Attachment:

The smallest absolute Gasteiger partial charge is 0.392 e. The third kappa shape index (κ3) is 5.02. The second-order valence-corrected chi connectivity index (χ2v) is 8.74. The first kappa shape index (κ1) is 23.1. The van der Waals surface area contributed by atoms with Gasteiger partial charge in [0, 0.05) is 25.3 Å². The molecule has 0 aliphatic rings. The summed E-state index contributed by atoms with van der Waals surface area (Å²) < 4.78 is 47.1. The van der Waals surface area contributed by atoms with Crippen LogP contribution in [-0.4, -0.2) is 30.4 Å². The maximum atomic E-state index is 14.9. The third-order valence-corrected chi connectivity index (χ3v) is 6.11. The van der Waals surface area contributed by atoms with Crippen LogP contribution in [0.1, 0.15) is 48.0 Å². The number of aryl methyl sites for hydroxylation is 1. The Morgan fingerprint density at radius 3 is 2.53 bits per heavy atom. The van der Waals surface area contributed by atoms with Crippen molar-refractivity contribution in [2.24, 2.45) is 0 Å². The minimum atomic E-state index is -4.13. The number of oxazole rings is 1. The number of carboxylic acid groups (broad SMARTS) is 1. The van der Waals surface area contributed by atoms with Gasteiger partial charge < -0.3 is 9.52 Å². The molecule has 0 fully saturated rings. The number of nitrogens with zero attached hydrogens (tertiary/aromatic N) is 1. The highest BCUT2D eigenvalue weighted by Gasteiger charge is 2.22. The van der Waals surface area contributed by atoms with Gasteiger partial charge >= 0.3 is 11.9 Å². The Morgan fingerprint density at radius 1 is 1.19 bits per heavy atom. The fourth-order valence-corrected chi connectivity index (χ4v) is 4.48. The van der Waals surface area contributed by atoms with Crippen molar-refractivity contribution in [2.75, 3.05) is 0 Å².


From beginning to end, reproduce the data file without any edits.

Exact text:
The smallest absolute Gasteiger partial charge is 0.392 e. The third kappa shape index (κ3) is 5.02. The second-order valence-corrected chi connectivity index (χ2v) is 8.74. The first kappa shape index (κ1) is 23.1. The van der Waals surface area contributed by atoms with Gasteiger partial charge in [0, 0.05) is 25.3 Å². The molecule has 0 aliphatic rings. The summed E-state index contributed by atoms with van der Waals surface area (Å²) < 4.78 is 47.1. The van der Waals surface area contributed by atoms with Crippen LogP contribution in [-0.4, -0.2) is 30.4 Å². The maximum atomic E-state index is 14.9. The third-order valence-corrected chi connectivity index (χ3v) is 6.11. The van der Waals surface area contributed by atoms with Crippen LogP contribution in [0.1, 0.15) is 48.0 Å². The number of aryl methyl sites for hydroxylation is 1. The Morgan fingerprint density at radius 3 is 2.53 bits per heavy atom. The van der Waals surface area contributed by atoms with Crippen molar-refractivity contribution in [2.24, 2.45) is 0 Å². The minimum atomic E-state index is -4.13. The number of oxazole rings is 1. The number of carboxylic acid groups (broad SMARTS) is 1. The van der Waals surface area contributed by atoms with Gasteiger partial charge < -0.3 is 9.52 Å². The molecule has 0 fully saturated rings. The number of nitrogens with zero attached hydrogens (tertiary/aromatic N) is 1. The highest BCUT2D eigenvalue weighted by Gasteiger charge is 2.22. The van der Waals surface area contributed by atoms with Gasteiger partial charge >= 0.3 is 11.9 Å². The Morgan fingerprint density at radius 1 is 1.19 bits per heavy atom. The fourth-order valence-corrected chi connectivity index (χ4v) is 4.48. The van der Waals surface area contributed by atoms with Crippen molar-refractivity contribution in [2.75, 3.05) is 0 Å².